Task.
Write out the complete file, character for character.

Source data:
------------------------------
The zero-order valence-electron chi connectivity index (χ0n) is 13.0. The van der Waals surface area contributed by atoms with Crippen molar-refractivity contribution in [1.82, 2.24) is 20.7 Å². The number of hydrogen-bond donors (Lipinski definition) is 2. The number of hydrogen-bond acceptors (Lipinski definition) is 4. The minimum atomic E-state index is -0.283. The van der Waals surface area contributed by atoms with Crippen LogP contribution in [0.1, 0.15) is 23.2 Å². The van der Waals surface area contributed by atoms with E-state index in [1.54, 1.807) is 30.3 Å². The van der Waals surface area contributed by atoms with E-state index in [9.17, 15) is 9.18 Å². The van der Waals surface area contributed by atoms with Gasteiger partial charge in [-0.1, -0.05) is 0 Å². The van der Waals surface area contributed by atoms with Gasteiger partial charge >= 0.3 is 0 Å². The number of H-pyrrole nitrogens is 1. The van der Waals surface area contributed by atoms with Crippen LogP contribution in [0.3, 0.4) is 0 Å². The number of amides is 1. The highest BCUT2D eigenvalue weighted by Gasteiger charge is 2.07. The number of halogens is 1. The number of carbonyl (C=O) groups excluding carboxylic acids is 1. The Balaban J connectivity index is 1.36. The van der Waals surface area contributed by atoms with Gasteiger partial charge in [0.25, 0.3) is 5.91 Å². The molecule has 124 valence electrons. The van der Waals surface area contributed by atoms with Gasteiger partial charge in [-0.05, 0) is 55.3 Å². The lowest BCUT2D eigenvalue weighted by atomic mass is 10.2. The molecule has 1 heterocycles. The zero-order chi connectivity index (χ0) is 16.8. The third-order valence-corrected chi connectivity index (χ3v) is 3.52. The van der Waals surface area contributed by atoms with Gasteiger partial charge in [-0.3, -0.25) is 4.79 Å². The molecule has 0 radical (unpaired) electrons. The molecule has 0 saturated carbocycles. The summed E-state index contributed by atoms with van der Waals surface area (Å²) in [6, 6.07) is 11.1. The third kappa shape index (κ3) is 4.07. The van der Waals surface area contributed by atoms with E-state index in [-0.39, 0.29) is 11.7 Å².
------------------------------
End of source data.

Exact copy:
The zero-order valence-electron chi connectivity index (χ0n) is 13.0. The van der Waals surface area contributed by atoms with Crippen molar-refractivity contribution in [1.82, 2.24) is 20.7 Å². The number of hydrogen-bond donors (Lipinski definition) is 2. The number of hydrogen-bond acceptors (Lipinski definition) is 4. The minimum atomic E-state index is -0.283. The van der Waals surface area contributed by atoms with Crippen LogP contribution in [0.1, 0.15) is 23.2 Å². The van der Waals surface area contributed by atoms with E-state index in [1.54, 1.807) is 30.3 Å². The van der Waals surface area contributed by atoms with E-state index in [9.17, 15) is 9.18 Å². The van der Waals surface area contributed by atoms with Gasteiger partial charge in [-0.1, -0.05) is 0 Å². The van der Waals surface area contributed by atoms with Gasteiger partial charge >= 0.3 is 0 Å². The number of H-pyrrole nitrogens is 1. The van der Waals surface area contributed by atoms with Crippen LogP contribution in [0.3, 0.4) is 0 Å². The number of amides is 1. The highest BCUT2D eigenvalue weighted by Gasteiger charge is 2.07. The number of halogens is 1. The number of carbonyl (C=O) groups excluding carboxylic acids is 1. The Balaban J connectivity index is 1.36. The van der Waals surface area contributed by atoms with Gasteiger partial charge in [0.25, 0.3) is 5.91 Å². The molecule has 124 valence electrons. The van der Waals surface area contributed by atoms with Gasteiger partial charge in [-0.05, 0) is 55.3 Å². The lowest BCUT2D eigenvalue weighted by atomic mass is 10.2. The molecule has 1 heterocycles. The zero-order chi connectivity index (χ0) is 16.8. The third-order valence-corrected chi connectivity index (χ3v) is 3.52. The van der Waals surface area contributed by atoms with Gasteiger partial charge in [-0.3, -0.25) is 4.79 Å². The molecule has 0 radical (unpaired) electrons. The molecule has 0 saturated carbocycles. The summed E-state index contributed by atoms with van der Waals surface area (Å²) in [6, 6.07) is 11.1. The third kappa shape index (κ3) is 4.07. The van der Waals surface area contributed by atoms with E-state index in [-0.39, 0.29) is 11.7 Å².